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Let’s get back to basics: Dr Schoepflin introduces the concepts behind speech testing for hearing care professionals.


While pure tone threshold testing is considered the ‘gold standard’ for assessing auditory sensitivity, the results of pure tone testing provide only limited information about how an individual will be able to communicate. To evaluate this, a speech stimulus is required; consequently, speech testing should be included in every audiological evaluation.

In this article, I will present an overview of the considerations involved in speech testing, including its purposes, the methods and materials used, and the conditions under which it is conducted. The tests I will cover are those used in the typical audiological evaluation, including speech threshold testing, suprathreshold speech recognition testing, and the testing of the most comfortable and uncomfortable listening levels; the end of the article will include several additional speech test considerations and applications.

Speech threshold testing

Speech threshold testing is a measure of an individual’s ability to detect or just barely recognise speech. Each ear is tested separately, and the level obtained is used as a crosscheck for pure tone thresholds and to determine a starting level for suprathreshold speech recognition testing. The materials used for speech threshold testing are usually spondees; that is, two-syllable words produced with equal stress on each syllable. The listener is familiarised with the list of test words, and the level of the test words, which can be delivered using a monitored live voice or recording, is manipulated until the listener is able to repeat back about 50% of them. This level (in dB HL) is recorded on the audiogram as the speech threshold, often referred to as the speech recognition threshold or SRT.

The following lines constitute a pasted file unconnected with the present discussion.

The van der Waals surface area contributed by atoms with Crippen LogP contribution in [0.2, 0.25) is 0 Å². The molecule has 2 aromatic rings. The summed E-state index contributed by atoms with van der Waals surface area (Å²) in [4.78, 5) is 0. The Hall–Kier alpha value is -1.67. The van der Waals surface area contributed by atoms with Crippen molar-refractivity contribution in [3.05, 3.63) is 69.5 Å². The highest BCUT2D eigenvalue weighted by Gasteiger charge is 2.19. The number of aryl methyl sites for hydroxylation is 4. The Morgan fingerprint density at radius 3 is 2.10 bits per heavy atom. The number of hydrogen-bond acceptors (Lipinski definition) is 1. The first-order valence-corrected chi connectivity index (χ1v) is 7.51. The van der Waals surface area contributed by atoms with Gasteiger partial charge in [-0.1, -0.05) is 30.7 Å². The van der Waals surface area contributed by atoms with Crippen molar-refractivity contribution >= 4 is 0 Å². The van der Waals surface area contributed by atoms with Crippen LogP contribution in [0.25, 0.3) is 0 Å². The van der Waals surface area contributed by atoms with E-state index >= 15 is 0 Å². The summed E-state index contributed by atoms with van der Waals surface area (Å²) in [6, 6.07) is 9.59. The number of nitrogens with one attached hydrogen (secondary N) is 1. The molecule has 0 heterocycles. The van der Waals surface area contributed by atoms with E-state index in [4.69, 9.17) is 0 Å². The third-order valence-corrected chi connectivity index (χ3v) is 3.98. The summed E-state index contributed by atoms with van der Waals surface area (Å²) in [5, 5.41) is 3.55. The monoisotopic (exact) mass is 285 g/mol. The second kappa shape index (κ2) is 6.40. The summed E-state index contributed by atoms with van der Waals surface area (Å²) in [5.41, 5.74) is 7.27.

Suprathreshold speech testing

Suprathreshold speech testing is conducted in each ear to assess how well an individual can recognise the sounds of speech when presented at a comfortable listening level. It is typically conducted using a recorded list of monosyllabic words (to ensure a standardised presentation), without familiarisation, at a level 25 to 40 dB above the SRT in a quiet background, although other levels are often used. In addition, suprathreshold speech testing in noise can be done to provide further diagnostic information.

The word lists most commonly used clinically in the US are the CID W-22 and NU-6 lists. The original versions contained 50 words, which were created for phonemic balance and simplicity in scoring, with each correctly identified word worth 2%. Time constraints in the clinic have limited the use of 50-word lists, so now it is common to use 25-word, or even shorter, lists to test speech recognition. In that case, following the protocol recommended by Hurley and Sells is recommended [1]. Each test word on the test is preceded by a carrier phrase and the listener’s task is to simply repeat the test word. The response of the listener must match the test word exactly for the response to be judged correct. The percentage of correctly identified words in each ear is recorded on the audiogram as the suprathreshold speech recognition score.




There are traditional classifications of speech recognition ability, which include excellent (90% and above), good (78-88%), fair (66-76%), poor (54%), and very poor (less than 52%). If a listener’s score falls below the range of ‘good’, a second test at another level might be warranted.

Most comfortable listening level